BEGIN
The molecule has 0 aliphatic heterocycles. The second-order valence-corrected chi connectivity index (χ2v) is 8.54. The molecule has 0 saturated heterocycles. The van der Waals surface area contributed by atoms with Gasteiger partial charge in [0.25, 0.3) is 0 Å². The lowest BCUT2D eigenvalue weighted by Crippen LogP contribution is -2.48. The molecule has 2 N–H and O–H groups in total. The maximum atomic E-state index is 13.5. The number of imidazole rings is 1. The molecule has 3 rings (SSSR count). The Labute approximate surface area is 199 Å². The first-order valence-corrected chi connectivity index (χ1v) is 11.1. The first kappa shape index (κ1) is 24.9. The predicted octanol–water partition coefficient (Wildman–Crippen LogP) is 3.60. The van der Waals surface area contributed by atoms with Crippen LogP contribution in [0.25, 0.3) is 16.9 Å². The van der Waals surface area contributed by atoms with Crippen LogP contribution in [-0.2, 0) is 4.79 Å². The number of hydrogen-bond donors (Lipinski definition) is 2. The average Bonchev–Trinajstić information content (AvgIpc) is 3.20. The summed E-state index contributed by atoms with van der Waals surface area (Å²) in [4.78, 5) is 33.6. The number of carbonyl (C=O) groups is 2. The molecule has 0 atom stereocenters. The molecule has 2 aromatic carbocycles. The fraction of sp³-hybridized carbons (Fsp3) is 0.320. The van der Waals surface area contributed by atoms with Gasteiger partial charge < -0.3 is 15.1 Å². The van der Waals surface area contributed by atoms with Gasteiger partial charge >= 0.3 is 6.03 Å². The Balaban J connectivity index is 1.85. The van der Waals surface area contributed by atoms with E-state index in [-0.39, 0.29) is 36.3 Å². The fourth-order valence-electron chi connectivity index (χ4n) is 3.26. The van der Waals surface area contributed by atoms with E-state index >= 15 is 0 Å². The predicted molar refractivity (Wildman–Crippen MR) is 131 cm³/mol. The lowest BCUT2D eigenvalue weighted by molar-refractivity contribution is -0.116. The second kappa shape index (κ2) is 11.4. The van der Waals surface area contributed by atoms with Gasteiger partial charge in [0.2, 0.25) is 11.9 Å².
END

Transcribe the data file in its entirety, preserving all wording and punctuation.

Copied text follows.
The molecule has 0 aliphatic heterocycles. The second-order valence-corrected chi connectivity index (χ2v) is 8.54. The molecule has 0 saturated heterocycles. The van der Waals surface area contributed by atoms with Gasteiger partial charge in [0.25, 0.3) is 0 Å². The lowest BCUT2D eigenvalue weighted by Crippen LogP contribution is -2.48. The molecule has 2 N–H and O–H groups in total. The maximum atomic E-state index is 13.5. The number of imidazole rings is 1. The molecule has 3 rings (SSSR count). The Labute approximate surface area is 199 Å². The first-order valence-corrected chi connectivity index (χ1v) is 11.1. The first kappa shape index (κ1) is 24.9. The predicted octanol–water partition coefficient (Wildman–Crippen LogP) is 3.60. The van der Waals surface area contributed by atoms with Crippen LogP contribution in [0.25, 0.3) is 16.9 Å². The van der Waals surface area contributed by atoms with Crippen LogP contribution in [-0.2, 0) is 4.79 Å². The number of hydrogen-bond donors (Lipinski definition) is 2. The average Bonchev–Trinajstić information content (AvgIpc) is 3.20. The summed E-state index contributed by atoms with van der Waals surface area (Å²) in [4.78, 5) is 33.6. The number of carbonyl (C=O) groups is 2. The molecule has 0 atom stereocenters. The molecule has 2 aromatic carbocycles. The fraction of sp³-hybridized carbons (Fsp3) is 0.320. The van der Waals surface area contributed by atoms with Gasteiger partial charge < -0.3 is 15.1 Å². The van der Waals surface area contributed by atoms with Gasteiger partial charge >= 0.3 is 6.03 Å². The Balaban J connectivity index is 1.85. The van der Waals surface area contributed by atoms with E-state index in [-0.39, 0.29) is 36.3 Å². The fourth-order valence-electron chi connectivity index (χ4n) is 3.26. The van der Waals surface area contributed by atoms with E-state index >= 15 is 0 Å². The predicted molar refractivity (Wildman–Crippen MR) is 131 cm³/mol. The lowest BCUT2D eigenvalue weighted by molar-refractivity contribution is -0.116. The second kappa shape index (κ2) is 11.4. The van der Waals surface area contributed by atoms with Gasteiger partial charge in [0.2, 0.25) is 11.9 Å².